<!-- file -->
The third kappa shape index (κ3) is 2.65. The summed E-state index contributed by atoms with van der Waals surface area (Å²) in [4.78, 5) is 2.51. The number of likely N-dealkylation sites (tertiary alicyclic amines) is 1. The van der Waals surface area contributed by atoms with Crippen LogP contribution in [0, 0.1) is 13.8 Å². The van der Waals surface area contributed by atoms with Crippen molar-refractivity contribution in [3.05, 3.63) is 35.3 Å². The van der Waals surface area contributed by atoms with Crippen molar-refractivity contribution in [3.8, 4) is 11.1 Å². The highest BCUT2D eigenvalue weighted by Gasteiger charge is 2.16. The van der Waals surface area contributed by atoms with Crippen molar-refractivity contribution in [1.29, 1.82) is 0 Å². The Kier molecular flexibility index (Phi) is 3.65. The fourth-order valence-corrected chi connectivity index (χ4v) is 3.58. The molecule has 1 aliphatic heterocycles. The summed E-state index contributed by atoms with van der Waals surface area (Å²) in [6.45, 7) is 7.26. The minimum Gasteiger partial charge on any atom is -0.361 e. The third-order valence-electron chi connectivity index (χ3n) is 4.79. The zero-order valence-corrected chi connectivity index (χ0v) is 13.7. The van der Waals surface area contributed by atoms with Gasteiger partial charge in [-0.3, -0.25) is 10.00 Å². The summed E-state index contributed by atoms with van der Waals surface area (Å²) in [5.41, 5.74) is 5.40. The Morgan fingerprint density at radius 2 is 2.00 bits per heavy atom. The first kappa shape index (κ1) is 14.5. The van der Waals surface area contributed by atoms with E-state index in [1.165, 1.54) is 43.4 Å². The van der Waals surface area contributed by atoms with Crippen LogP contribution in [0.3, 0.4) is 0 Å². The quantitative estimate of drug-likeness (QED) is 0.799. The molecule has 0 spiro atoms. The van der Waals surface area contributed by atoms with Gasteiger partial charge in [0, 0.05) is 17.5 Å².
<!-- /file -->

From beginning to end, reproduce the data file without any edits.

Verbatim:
The third kappa shape index (κ3) is 2.65. The summed E-state index contributed by atoms with van der Waals surface area (Å²) in [4.78, 5) is 2.51. The number of likely N-dealkylation sites (tertiary alicyclic amines) is 1. The van der Waals surface area contributed by atoms with Crippen LogP contribution in [0, 0.1) is 13.8 Å². The van der Waals surface area contributed by atoms with Crippen molar-refractivity contribution in [3.05, 3.63) is 35.3 Å². The van der Waals surface area contributed by atoms with Crippen molar-refractivity contribution in [3.8, 4) is 11.1 Å². The highest BCUT2D eigenvalue weighted by Gasteiger charge is 2.16. The van der Waals surface area contributed by atoms with Crippen molar-refractivity contribution in [1.29, 1.82) is 0 Å². The Kier molecular flexibility index (Phi) is 3.65. The fourth-order valence-corrected chi connectivity index (χ4v) is 3.58. The molecule has 1 aliphatic heterocycles. The summed E-state index contributed by atoms with van der Waals surface area (Å²) in [6.45, 7) is 7.26. The minimum Gasteiger partial charge on any atom is -0.361 e. The third-order valence-electron chi connectivity index (χ3n) is 4.79. The zero-order valence-corrected chi connectivity index (χ0v) is 13.7. The van der Waals surface area contributed by atoms with Gasteiger partial charge in [-0.3, -0.25) is 10.00 Å². The summed E-state index contributed by atoms with van der Waals surface area (Å²) in [5.41, 5.74) is 5.40. The Morgan fingerprint density at radius 2 is 2.00 bits per heavy atom. The first kappa shape index (κ1) is 14.5. The van der Waals surface area contributed by atoms with E-state index in [1.165, 1.54) is 43.4 Å². The van der Waals surface area contributed by atoms with Crippen LogP contribution in [0.3, 0.4) is 0 Å². The quantitative estimate of drug-likeness (QED) is 0.799. The molecule has 0 spiro atoms. The van der Waals surface area contributed by atoms with Gasteiger partial charge in [0, 0.05) is 17.5 Å².